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Asbestos Exposure - Breach of Prohibition Notice Leads to Director Disqualifications

Karen Jones

Partner Karen Jones, in our Planning & Environmental law team, examines a recent case involving Asbestos exposure and a joint investigation by the Health and Safety Executive (HSE) and Environment Agency (EA).

Three directors of a company, which went into liquidation in 2016, were fortunate to escape custodial sentences after entering guilty pleas to charges brought against them following a joint investigation by the Health and Safety Executive (HSE) and Environment Agency. The Directors have been sentenced at Stoke Crown Court after a series of “appalling” failures, exposing the public and the environment to Asbestos.

The two-year joint investigation into Alsager Contractors concerned waste management at three sites run by the company in Lancashire and Staffordshire over a period of two years. A complaint was made that there was burning of waste and Asbestos dust at one site, resulting in the investigation.  Investigation inspections revealed open skips on the Defendant’s sites containing Asbestos. Tests were undertaken around a site revealing that from 42 samples taken 36 contained Asbestos.

In May 2012 the HSE served Alsager with a Prohibition Notice.  This notice specifically related to six road-going ejector trailers found to contain  or be contaminated with Asbestos.   This Prohibition Notice prohibited work on the trailers (except decontamination work by a licensed Asbestos contractor) and was breached deliberately when a door was cut into a trailer to access it.  Following this discovery, the environmental permit for the site in question was suspended by the EA and subsequently revoked.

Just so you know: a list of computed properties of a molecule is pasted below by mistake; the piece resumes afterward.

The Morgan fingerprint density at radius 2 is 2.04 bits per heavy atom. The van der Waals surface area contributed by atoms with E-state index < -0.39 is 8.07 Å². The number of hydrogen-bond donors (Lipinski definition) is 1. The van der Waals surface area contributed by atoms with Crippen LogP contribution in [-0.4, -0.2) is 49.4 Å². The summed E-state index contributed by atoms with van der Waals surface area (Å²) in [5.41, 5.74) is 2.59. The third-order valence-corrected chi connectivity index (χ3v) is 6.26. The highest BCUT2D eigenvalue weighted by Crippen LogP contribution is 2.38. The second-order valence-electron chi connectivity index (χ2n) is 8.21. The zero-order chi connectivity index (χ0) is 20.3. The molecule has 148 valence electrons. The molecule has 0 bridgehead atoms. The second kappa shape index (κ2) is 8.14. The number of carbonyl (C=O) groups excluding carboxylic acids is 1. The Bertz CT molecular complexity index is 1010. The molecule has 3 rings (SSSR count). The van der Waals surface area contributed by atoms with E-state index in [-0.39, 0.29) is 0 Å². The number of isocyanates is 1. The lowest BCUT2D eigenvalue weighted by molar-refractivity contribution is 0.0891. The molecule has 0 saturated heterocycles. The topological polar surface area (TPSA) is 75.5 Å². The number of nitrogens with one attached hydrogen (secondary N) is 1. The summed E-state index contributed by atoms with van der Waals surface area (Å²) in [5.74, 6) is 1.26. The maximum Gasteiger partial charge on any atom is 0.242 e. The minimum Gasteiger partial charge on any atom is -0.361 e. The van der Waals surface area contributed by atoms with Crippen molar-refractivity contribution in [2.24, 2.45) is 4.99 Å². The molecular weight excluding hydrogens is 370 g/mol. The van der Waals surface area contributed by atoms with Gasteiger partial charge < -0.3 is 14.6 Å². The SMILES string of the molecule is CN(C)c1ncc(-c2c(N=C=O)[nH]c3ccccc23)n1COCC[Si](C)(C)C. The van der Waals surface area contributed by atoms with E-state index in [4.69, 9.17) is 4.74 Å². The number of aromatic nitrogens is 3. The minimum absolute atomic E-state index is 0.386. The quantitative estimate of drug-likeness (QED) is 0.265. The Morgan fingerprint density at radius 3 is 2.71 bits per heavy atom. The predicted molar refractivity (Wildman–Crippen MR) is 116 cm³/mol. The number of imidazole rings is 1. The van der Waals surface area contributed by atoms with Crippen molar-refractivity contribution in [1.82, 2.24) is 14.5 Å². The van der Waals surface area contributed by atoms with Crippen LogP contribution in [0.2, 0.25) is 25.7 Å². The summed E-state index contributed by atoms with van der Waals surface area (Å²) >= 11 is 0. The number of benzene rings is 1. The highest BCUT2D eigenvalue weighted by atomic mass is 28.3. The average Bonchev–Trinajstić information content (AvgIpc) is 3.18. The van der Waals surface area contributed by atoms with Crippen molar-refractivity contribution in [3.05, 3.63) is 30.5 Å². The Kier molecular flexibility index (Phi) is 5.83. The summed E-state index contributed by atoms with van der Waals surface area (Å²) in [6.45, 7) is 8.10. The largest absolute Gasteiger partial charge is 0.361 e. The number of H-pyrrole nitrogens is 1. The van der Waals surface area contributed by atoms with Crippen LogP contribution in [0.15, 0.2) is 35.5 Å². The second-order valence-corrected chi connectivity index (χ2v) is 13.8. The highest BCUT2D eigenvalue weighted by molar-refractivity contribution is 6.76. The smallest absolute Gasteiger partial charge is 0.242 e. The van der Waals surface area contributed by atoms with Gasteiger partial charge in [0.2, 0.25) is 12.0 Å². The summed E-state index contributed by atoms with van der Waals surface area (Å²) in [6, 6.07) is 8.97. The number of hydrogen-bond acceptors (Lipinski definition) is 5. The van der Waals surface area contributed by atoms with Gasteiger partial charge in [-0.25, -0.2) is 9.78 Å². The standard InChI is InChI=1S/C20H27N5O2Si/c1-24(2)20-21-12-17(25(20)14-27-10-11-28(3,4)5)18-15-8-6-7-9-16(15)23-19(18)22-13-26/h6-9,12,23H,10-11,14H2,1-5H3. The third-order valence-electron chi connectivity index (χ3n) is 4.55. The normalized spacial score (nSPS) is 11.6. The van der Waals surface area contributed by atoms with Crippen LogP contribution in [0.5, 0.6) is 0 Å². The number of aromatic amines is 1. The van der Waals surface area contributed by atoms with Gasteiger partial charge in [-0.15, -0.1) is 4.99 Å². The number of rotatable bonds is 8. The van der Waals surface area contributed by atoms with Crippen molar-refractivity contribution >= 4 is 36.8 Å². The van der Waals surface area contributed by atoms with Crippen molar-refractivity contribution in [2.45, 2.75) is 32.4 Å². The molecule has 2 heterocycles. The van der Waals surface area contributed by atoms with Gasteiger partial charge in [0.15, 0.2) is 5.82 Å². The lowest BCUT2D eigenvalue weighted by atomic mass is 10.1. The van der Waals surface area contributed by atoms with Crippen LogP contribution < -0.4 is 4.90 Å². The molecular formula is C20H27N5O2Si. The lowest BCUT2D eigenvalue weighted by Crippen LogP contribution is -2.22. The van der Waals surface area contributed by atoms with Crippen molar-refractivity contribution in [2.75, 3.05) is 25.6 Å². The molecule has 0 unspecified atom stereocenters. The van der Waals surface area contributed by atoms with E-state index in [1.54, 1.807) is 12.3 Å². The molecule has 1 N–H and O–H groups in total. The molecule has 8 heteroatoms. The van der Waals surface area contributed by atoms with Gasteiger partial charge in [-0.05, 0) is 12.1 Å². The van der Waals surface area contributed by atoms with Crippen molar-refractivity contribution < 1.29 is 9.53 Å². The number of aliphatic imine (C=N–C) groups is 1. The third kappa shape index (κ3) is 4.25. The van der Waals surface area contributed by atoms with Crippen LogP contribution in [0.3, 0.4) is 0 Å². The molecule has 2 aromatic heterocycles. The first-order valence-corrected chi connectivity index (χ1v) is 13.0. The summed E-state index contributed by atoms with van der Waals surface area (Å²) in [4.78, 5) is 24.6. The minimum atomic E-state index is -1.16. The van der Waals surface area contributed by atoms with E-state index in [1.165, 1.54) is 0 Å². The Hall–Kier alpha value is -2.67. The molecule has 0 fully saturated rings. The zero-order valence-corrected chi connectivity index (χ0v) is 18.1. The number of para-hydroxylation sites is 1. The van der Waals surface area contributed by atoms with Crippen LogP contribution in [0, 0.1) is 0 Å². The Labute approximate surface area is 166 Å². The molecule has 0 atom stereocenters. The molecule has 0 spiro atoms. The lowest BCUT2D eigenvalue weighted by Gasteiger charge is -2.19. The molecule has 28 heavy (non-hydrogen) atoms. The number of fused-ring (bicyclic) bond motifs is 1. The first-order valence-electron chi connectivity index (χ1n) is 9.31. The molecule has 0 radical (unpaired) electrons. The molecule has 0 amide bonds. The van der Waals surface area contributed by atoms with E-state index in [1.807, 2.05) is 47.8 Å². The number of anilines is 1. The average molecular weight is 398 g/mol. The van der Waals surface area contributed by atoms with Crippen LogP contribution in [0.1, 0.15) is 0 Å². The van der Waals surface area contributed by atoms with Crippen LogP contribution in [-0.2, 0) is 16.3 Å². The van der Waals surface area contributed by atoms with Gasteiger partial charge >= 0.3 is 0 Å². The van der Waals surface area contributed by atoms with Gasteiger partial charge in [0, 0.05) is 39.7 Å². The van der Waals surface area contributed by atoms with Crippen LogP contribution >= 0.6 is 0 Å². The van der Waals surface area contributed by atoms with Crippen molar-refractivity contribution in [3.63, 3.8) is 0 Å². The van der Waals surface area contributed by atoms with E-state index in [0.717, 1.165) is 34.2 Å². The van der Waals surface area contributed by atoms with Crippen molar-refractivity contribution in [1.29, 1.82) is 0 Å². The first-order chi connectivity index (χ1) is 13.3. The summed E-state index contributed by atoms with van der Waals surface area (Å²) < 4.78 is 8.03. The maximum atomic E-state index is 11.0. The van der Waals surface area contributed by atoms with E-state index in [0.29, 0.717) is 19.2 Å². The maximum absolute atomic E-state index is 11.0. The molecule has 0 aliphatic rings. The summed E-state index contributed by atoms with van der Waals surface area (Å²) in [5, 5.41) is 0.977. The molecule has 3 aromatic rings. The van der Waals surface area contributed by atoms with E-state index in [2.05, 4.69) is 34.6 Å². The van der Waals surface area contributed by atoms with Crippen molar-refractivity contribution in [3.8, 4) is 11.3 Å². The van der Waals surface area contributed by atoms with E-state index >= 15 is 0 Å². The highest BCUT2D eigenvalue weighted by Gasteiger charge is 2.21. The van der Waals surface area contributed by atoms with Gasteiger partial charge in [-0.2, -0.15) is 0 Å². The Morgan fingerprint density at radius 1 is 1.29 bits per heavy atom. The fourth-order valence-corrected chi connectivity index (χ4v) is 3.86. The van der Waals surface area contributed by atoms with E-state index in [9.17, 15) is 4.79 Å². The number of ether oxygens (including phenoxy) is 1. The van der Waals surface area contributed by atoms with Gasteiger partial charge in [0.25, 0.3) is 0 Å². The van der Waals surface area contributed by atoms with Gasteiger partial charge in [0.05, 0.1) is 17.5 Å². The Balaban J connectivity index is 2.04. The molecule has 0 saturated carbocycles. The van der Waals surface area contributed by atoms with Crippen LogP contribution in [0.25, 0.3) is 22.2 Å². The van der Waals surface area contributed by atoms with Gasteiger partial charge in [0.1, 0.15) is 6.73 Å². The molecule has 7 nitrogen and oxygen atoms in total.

The shocking disregard for handling of Asbestos waste was noted at the Court sentencing hearing when the Court was told that “bags containing Asbestos waste were loaded into skips using a mechanical loader and then crushed down, so creating the risk that the bags would split and the potentially carcinogenic contents released as large volumes of dust.”

The Court noted that there had been a flagrant breach of the Prohibition Notice.  It was clear the company had not heeded warnings regarding the handling of Asbestos and the Court noted that the company continued to create risks and deliberately disregarded the Prohibition Notice. The court heard that the Directors knew of the hazards of handling Asbestos waste and ignored warnings from the authorities to rectify the problems.

The court found that two of the company directors at the time knew of and failed to prevent work being undertaken which contravened the Prohibition Notice.  All three directors of the company were found to have known about waste containing Asbestos and were charged with treating, keeping or disposing of that waste which could cause pollution or harm to human health.  The offences potentially exposed workers to Asbestos as well as polluting the environment and the defendants displayed a continuous disregard for the laws and regulation around managing Asbestos waste.

The three Defendants pleaded guilty and were sentenced to disqualification as directors for a period ranging from 7 years to 4 years with fines imposed up to £46,500 for five offences to which the main protagonist pleaded guilty. Charges were laid against them under sections 33(1)(c) 33(6) and 157(1) of the Environmental Protection Act 1990, Section 22 of the Health and Safety at Work etc. Act 1974 and Regulations 12(1)(a) and 38(1)(b) of the Environmental Permitting (England and Wales) Regulations 2010.

 The Court felt itself constrained by the sentencing guidelines and failed to impose custodial sentences but this case underlines the commitment of the HSE and EA to ensure that flagrant breaches of the law are punished appropriately.  The sentences were imposed on the 9 July. The three defendants were also ordered to repay costs of £200,000 in total in addition to the fines imposed.

For more information or legal advice, please Karen Jones or a member of our team.

This blog article was first published in the Waste Planning Magazine.

This article is intended for the use of clients and other interested parties. The information contained in it is believed to be correct at the date of publication, but it is necessarily of a brief and general nature and should not be relied upon as a substitute for specific professional advice.